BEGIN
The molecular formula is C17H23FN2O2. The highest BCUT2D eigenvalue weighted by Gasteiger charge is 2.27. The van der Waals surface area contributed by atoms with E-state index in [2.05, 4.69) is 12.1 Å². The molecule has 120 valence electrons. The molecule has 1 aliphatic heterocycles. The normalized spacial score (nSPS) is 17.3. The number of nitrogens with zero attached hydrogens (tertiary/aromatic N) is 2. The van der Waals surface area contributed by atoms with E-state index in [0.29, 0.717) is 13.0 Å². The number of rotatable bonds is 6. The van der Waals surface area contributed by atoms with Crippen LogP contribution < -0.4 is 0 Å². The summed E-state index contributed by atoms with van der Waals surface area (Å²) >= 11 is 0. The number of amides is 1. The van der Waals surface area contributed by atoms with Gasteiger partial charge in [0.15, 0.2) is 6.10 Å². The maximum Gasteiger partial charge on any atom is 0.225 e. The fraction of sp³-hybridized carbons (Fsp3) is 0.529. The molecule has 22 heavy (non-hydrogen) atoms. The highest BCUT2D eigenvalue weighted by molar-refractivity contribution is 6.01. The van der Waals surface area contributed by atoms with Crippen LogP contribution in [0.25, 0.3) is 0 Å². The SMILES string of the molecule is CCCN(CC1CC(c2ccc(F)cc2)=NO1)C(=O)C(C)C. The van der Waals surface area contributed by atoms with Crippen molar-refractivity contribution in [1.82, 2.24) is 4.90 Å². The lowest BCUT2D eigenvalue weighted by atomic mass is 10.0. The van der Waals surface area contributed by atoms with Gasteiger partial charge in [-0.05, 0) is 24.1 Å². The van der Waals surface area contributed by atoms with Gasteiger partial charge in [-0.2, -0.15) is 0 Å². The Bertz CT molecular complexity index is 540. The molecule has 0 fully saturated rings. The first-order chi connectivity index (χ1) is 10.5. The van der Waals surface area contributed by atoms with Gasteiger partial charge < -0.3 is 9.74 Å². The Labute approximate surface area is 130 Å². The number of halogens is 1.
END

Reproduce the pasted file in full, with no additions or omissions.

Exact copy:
The molecular formula is C17H23FN2O2. The highest BCUT2D eigenvalue weighted by Gasteiger charge is 2.27. The van der Waals surface area contributed by atoms with E-state index in [2.05, 4.69) is 12.1 Å². The molecule has 120 valence electrons. The molecule has 1 aliphatic heterocycles. The normalized spacial score (nSPS) is 17.3. The number of nitrogens with zero attached hydrogens (tertiary/aromatic N) is 2. The van der Waals surface area contributed by atoms with E-state index in [0.29, 0.717) is 13.0 Å². The number of rotatable bonds is 6. The van der Waals surface area contributed by atoms with Crippen LogP contribution < -0.4 is 0 Å². The summed E-state index contributed by atoms with van der Waals surface area (Å²) >= 11 is 0. The number of amides is 1. The van der Waals surface area contributed by atoms with Gasteiger partial charge in [0.15, 0.2) is 6.10 Å². The maximum Gasteiger partial charge on any atom is 0.225 e. The fraction of sp³-hybridized carbons (Fsp3) is 0.529. The molecule has 22 heavy (non-hydrogen) atoms. The highest BCUT2D eigenvalue weighted by molar-refractivity contribution is 6.01. The van der Waals surface area contributed by atoms with Crippen LogP contribution in [0.25, 0.3) is 0 Å². The SMILES string of the molecule is CCCN(CC1CC(c2ccc(F)cc2)=NO1)C(=O)C(C)C. The van der Waals surface area contributed by atoms with Crippen molar-refractivity contribution in [1.82, 2.24) is 4.90 Å². The lowest BCUT2D eigenvalue weighted by atomic mass is 10.0. The van der Waals surface area contributed by atoms with Gasteiger partial charge in [-0.05, 0) is 24.1 Å². The van der Waals surface area contributed by atoms with Gasteiger partial charge in [-0.2, -0.15) is 0 Å². The Bertz CT molecular complexity index is 540. The molecule has 0 fully saturated rings. The first-order chi connectivity index (χ1) is 10.5. The van der Waals surface area contributed by atoms with Gasteiger partial charge < -0.3 is 9.74 Å². The Labute approximate surface area is 130 Å². The number of halogens is 1.